Surtout, souligne l’auteur, nous sommes le plus souvent complices de cette manipulation. En ce sens, il ne tient qu’à nous de regagner notre libre-arbitre et nous protéger de cette influence omniprésente des marques. Cette prise de conscience en est une première étape.
Une prise de recul amusante et fascinante.
Commentaires client les plus utiles sur Amazon.com (beta)
Instead of recognizing that marketing is a legitimate part of business, Lindstrom too often goes for sensational, breathless prose--ending up sounding like a National Enquirer headline writer instead of someone conveying really new and important information. Our culture *is* too often driven by excessive consumerism, but he sometimes seems to want to "pick on" specific brands he doesn't like rather than sort out acceptable advertising from tricks and gimmicks.
The book reads too often like a marketing piece. Too often he says we'll learn "later" about some great secret he has for us, but this just sounds like one of those junk mail packages selling a book that has all the secrets to health if we just send in 29.95 plus shipping and handling. Then there was his self-promotion, cloying in the way that he seemed to be the only one to see the simple solutions that would save their products. Did you know that it was Lindstrom who, all by himself, helped a soft drink company find exactly the right a*snap* for the sound of opening a soft drink can so that "to this day whenever the sound is played at sponsored events, the manufacturer witnesses an instantaneous uptick in sales." Really? Really? Can we see some clear and verified data?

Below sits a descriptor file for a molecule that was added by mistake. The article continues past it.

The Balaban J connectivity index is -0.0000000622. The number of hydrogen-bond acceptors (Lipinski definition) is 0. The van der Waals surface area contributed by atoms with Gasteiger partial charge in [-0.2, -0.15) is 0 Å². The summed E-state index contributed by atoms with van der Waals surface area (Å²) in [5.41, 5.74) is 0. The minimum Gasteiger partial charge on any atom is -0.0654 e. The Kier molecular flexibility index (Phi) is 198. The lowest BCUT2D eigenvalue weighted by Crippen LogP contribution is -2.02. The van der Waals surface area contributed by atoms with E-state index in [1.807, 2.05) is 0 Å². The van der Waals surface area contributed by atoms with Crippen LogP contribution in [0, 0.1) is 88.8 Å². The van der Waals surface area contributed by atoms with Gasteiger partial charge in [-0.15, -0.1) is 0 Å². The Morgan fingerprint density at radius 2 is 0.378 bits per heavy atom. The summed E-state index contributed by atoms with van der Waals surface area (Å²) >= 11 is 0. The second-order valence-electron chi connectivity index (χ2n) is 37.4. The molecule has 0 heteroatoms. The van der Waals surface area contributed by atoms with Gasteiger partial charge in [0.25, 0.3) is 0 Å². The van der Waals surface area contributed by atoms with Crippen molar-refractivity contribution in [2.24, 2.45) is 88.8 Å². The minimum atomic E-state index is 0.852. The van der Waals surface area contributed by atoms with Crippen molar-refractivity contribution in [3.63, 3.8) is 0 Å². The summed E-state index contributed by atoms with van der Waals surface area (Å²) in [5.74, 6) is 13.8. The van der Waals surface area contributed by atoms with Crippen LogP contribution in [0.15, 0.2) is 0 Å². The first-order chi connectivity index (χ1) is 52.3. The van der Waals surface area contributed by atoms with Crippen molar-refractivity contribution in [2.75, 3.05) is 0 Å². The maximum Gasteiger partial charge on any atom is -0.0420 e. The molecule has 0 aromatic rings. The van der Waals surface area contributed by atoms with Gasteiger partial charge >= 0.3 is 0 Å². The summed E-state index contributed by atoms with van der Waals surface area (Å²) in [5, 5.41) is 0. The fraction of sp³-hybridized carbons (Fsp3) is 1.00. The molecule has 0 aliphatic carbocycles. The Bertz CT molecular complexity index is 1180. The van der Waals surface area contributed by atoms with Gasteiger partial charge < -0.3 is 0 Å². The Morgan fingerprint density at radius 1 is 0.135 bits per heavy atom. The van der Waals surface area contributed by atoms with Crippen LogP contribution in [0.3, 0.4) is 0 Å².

And speaking of data: the notes section was another disappointment--sources were internet addresses for magazine and newspaper articles, not scientific journals. Worse, much of the "research" he talked about was not sourced at all, and the small size of the groups he referenced in his own work showed it to be more anecdotal evidence than anything that could be characterized as scientific findings. An egregious example of one of these "research" studies was said to reveal that the "average" age of apples in our produce departments is fourteen months. Such an outlandish claim (easily refuted with minimal internet digging) was not footnoted or provided with the basis for the comment.
Another problem with his own research was using fMRI as an almost universal basis of authority. Lindstrom never notes that there remains a great deal of controversy about how much confidence can yet be placed in this tool; instead his comments seem designed to make any study using fMRI somehow even *more* scientific.